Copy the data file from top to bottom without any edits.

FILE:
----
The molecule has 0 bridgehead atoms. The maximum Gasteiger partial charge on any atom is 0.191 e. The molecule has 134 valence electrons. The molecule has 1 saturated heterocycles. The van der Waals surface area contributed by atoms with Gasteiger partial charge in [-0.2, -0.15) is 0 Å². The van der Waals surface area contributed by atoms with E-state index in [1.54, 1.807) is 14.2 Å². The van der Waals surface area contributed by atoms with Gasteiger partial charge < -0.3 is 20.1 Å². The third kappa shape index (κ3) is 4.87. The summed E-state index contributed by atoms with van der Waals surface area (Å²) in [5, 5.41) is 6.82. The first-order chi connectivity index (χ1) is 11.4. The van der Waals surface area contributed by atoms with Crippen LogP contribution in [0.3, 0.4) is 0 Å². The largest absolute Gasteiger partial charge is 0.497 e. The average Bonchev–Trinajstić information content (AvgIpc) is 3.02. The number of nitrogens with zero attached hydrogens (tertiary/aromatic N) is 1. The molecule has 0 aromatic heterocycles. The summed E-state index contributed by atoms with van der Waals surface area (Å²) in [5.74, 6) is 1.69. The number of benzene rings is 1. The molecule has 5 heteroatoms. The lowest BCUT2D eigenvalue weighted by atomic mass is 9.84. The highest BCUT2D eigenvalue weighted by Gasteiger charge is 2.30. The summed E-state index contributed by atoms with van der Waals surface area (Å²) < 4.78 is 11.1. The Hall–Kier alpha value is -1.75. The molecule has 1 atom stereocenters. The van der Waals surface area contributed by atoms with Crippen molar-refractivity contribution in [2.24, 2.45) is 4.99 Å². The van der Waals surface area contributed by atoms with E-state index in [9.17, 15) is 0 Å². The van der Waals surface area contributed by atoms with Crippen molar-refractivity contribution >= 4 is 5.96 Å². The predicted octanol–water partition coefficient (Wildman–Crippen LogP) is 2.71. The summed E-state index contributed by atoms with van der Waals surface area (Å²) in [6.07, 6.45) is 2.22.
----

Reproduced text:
The molecule has 0 bridgehead atoms. The maximum Gasteiger partial charge on any atom is 0.191 e. The molecule has 134 valence electrons. The molecule has 1 saturated heterocycles. The van der Waals surface area contributed by atoms with Gasteiger partial charge in [-0.2, -0.15) is 0 Å². The van der Waals surface area contributed by atoms with E-state index in [1.54, 1.807) is 14.2 Å². The van der Waals surface area contributed by atoms with Gasteiger partial charge < -0.3 is 20.1 Å². The third kappa shape index (κ3) is 4.87. The summed E-state index contributed by atoms with van der Waals surface area (Å²) in [5, 5.41) is 6.82. The first-order chi connectivity index (χ1) is 11.4. The van der Waals surface area contributed by atoms with Crippen LogP contribution in [0.3, 0.4) is 0 Å². The largest absolute Gasteiger partial charge is 0.497 e. The average Bonchev–Trinajstić information content (AvgIpc) is 3.02. The number of nitrogens with zero attached hydrogens (tertiary/aromatic N) is 1. The molecule has 0 aromatic heterocycles. The summed E-state index contributed by atoms with van der Waals surface area (Å²) in [5.74, 6) is 1.69. The number of benzene rings is 1. The molecule has 5 heteroatoms. The lowest BCUT2D eigenvalue weighted by atomic mass is 9.84. The highest BCUT2D eigenvalue weighted by Gasteiger charge is 2.30. The summed E-state index contributed by atoms with van der Waals surface area (Å²) < 4.78 is 11.1. The Hall–Kier alpha value is -1.75. The molecule has 1 atom stereocenters. The van der Waals surface area contributed by atoms with Crippen molar-refractivity contribution in [2.24, 2.45) is 4.99 Å². The van der Waals surface area contributed by atoms with E-state index in [9.17, 15) is 0 Å². The van der Waals surface area contributed by atoms with Crippen molar-refractivity contribution >= 4 is 5.96 Å². The predicted octanol–water partition coefficient (Wildman–Crippen LogP) is 2.71. The summed E-state index contributed by atoms with van der Waals surface area (Å²) in [6.07, 6.45) is 2.22.